Outdoors

Scenic railroad waits in line among fixes

ELBE - The Memorial Day weekend was supposed to revitalize businesses in the Elbe-Ashford area that had suffered since heavy rains and flooding closed Mount Rainier National Park in November.

For the most part, efforts under way have helped toward recovery. The park reopened in early May, just in time for the kickoff to the summer season. Restaurants, lodges and stores a dozen miles west of Mount Rainier welcomed back park visitors who were absent for six months.

But one Elbe business missed out: the Mount Rainier Scenic Railroad.

Despite millions spent fixing roads in the park that washed out during the flood, no money has been available to fix a railroad bridge over the Nisqually River between the towns of Elbe and Mineral.

The bridge owned by the city of Tacoma and operated by Tacoma Rail still cuts off the scenic railroad from its station in Elbe, the site of a new depot the railroad dedicated in September as it celebrated its 25th anniversary.

"What I am trying to do is keep things running until the bridge is fixed," said Steve Sadtler, general manager of the scenic railroad. "It means we need to develop an entirely new program up here."

The railroad now runs its trains on weekends from a yard in Mineral to Divide, a crest of foothills between the towns of Mineral and Morton. It also plans to run trips from Mineral all the way to Morton on selected Saturdays.

But the key to the railroad's operation is the depot in Elbe, which sits along Highway 7 on the way to the park's Paradise entrance.

The chances of out-of-towners unexpectedly coming upon the train yard in Mineral, which the railroad leases from West Fork timber, are next to none.

Sadtler said the number of riders over the Memorial Day weekend was about half what it was last year, from down from 500 to 250 riders. For all of 2006, the scenic railroad carried about 20,000 passengers.

It's unknown how long the railroad will remain separated from the Elbe depot.

The bridge, made of steel, still remains relatively unharmed. However, the raging river washed away the bank under the tracks on both sides of the bridge.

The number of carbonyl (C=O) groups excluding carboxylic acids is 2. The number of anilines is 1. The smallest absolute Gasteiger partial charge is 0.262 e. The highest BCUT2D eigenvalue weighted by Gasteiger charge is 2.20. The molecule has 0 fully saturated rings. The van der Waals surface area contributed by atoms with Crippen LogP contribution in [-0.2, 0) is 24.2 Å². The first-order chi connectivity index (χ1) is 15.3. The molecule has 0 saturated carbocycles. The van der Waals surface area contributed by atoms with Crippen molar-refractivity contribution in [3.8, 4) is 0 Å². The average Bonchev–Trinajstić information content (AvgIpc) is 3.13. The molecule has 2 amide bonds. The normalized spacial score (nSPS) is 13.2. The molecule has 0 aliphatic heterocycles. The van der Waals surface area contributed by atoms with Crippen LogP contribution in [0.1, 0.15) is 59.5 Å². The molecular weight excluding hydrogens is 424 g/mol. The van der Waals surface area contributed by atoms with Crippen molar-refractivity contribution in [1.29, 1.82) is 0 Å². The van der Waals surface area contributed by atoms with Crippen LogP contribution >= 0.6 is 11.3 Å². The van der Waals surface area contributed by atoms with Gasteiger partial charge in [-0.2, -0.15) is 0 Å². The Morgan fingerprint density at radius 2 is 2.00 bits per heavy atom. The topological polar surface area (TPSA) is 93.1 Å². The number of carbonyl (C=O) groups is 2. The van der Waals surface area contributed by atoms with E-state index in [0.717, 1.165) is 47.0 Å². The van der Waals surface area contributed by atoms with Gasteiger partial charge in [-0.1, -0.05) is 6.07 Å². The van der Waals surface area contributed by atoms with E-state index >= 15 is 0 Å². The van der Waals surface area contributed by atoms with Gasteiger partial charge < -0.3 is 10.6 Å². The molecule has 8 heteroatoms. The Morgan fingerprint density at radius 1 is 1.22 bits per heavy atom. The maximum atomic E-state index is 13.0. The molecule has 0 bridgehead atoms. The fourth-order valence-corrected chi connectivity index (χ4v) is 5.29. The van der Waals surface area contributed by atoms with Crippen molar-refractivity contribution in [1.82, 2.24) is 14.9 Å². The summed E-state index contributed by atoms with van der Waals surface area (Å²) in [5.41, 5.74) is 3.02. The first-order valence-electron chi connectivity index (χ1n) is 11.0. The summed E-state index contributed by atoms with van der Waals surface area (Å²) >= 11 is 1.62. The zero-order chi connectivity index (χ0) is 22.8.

Fixing the bridge is expected to cost between $2.7 million and $2.9 million. The city of Tacoma has applied for grants, including one from the Federal Emergency Management Agency, according to Sue Veseth, spokeswoman for Tacoma Rail.

Once money becomes available - no one knows when that might happen - Tacoma Rail could award contracts and finish construction in seven months "in a perfect world," Veseth said.

Meanwhile, other Elbe-Ashford area businesses ended the Memorial Day weekend with a sigh of relief.

"It was wonderful, just like nothing happened," said Phil Freeman, owner of Copper Creek Inn, several miles west of the Paradise entrance on Highway 706.

He said his lodging sold out during the weekend, and his restaurant was packed with park visitors.

"It was very vibrant," Freeman said this week. "Just like how it used to be, and just like how it should be. I think everybody was feeling a big sense of relief."

The scenic railroad is a nonprofit organization supported by volunteers, ticket sales and donations. It added 25 volunteers this spring, beefing up to about 100 people.

Local organizations are offering help to promote the railroad. One local artist has opened a gallery at the Elbe depot to attract tourists and send them to the train yard in Mineral.

But even with the help, Sadtler won't breathe easier anytime soon. "We need to show that we can break even and not depend on donors," he said.

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